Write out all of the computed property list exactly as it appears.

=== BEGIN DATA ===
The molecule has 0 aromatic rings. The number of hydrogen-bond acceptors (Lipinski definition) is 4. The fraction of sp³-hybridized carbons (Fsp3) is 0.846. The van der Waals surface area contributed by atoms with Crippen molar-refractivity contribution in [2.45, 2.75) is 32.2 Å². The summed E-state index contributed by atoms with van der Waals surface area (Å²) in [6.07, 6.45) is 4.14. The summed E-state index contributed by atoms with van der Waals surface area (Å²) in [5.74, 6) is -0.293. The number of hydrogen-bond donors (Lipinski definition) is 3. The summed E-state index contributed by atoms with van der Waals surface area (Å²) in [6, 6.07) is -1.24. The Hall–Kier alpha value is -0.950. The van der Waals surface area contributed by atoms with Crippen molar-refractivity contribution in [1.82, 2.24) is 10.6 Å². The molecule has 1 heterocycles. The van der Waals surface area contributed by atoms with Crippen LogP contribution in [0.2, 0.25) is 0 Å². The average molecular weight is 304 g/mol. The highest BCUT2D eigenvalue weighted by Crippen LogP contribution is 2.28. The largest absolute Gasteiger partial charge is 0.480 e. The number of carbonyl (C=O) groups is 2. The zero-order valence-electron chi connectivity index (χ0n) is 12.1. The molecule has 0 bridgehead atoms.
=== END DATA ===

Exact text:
The molecule has 0 aromatic rings. The number of hydrogen-bond acceptors (Lipinski definition) is 4. The fraction of sp³-hybridized carbons (Fsp3) is 0.846. The van der Waals surface area contributed by atoms with Crippen molar-refractivity contribution in [2.45, 2.75) is 32.2 Å². The summed E-state index contributed by atoms with van der Waals surface area (Å²) in [6.07, 6.45) is 4.14. The summed E-state index contributed by atoms with van der Waals surface area (Å²) in [5.74, 6) is -0.293. The number of hydrogen-bond donors (Lipinski definition) is 3. The summed E-state index contributed by atoms with van der Waals surface area (Å²) in [6, 6.07) is -1.24. The Hall–Kier alpha value is -0.950. The van der Waals surface area contributed by atoms with Crippen molar-refractivity contribution in [1.82, 2.24) is 10.6 Å². The molecule has 1 heterocycles. The van der Waals surface area contributed by atoms with Crippen LogP contribution in [0.2, 0.25) is 0 Å². The average molecular weight is 304 g/mol. The highest BCUT2D eigenvalue weighted by Crippen LogP contribution is 2.28. The largest absolute Gasteiger partial charge is 0.480 e. The number of carbonyl (C=O) groups is 2. The zero-order valence-electron chi connectivity index (χ0n) is 12.1. The molecule has 0 bridgehead atoms.